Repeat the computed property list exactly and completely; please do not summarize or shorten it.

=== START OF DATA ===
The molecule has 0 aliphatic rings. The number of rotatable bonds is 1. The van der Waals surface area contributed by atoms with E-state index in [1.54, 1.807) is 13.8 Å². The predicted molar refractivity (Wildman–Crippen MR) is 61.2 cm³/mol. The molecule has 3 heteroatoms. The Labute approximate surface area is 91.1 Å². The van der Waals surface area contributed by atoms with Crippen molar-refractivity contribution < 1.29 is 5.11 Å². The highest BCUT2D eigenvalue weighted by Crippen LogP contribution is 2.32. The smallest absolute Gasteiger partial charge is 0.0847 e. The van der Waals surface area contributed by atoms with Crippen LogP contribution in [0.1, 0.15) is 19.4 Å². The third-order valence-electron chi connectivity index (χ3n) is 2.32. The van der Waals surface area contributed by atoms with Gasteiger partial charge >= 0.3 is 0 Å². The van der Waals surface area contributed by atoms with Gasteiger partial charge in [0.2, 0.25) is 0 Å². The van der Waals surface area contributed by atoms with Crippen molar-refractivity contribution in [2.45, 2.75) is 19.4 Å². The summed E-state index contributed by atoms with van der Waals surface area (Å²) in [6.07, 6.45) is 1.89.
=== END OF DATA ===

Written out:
The molecule has 0 aliphatic rings. The number of rotatable bonds is 1. The van der Waals surface area contributed by atoms with E-state index in [1.54, 1.807) is 13.8 Å². The predicted molar refractivity (Wildman–Crippen MR) is 61.2 cm³/mol. The molecule has 3 heteroatoms. The Labute approximate surface area is 91.1 Å². The van der Waals surface area contributed by atoms with Crippen molar-refractivity contribution < 1.29 is 5.11 Å². The highest BCUT2D eigenvalue weighted by Crippen LogP contribution is 2.32. The smallest absolute Gasteiger partial charge is 0.0847 e. The van der Waals surface area contributed by atoms with Crippen LogP contribution in [0.1, 0.15) is 19.4 Å². The third-order valence-electron chi connectivity index (χ3n) is 2.32. The van der Waals surface area contributed by atoms with Gasteiger partial charge >= 0.3 is 0 Å². The van der Waals surface area contributed by atoms with Gasteiger partial charge in [0.2, 0.25) is 0 Å². The van der Waals surface area contributed by atoms with Crippen molar-refractivity contribution in [2.45, 2.75) is 19.4 Å². The summed E-state index contributed by atoms with van der Waals surface area (Å²) in [6.07, 6.45) is 1.89.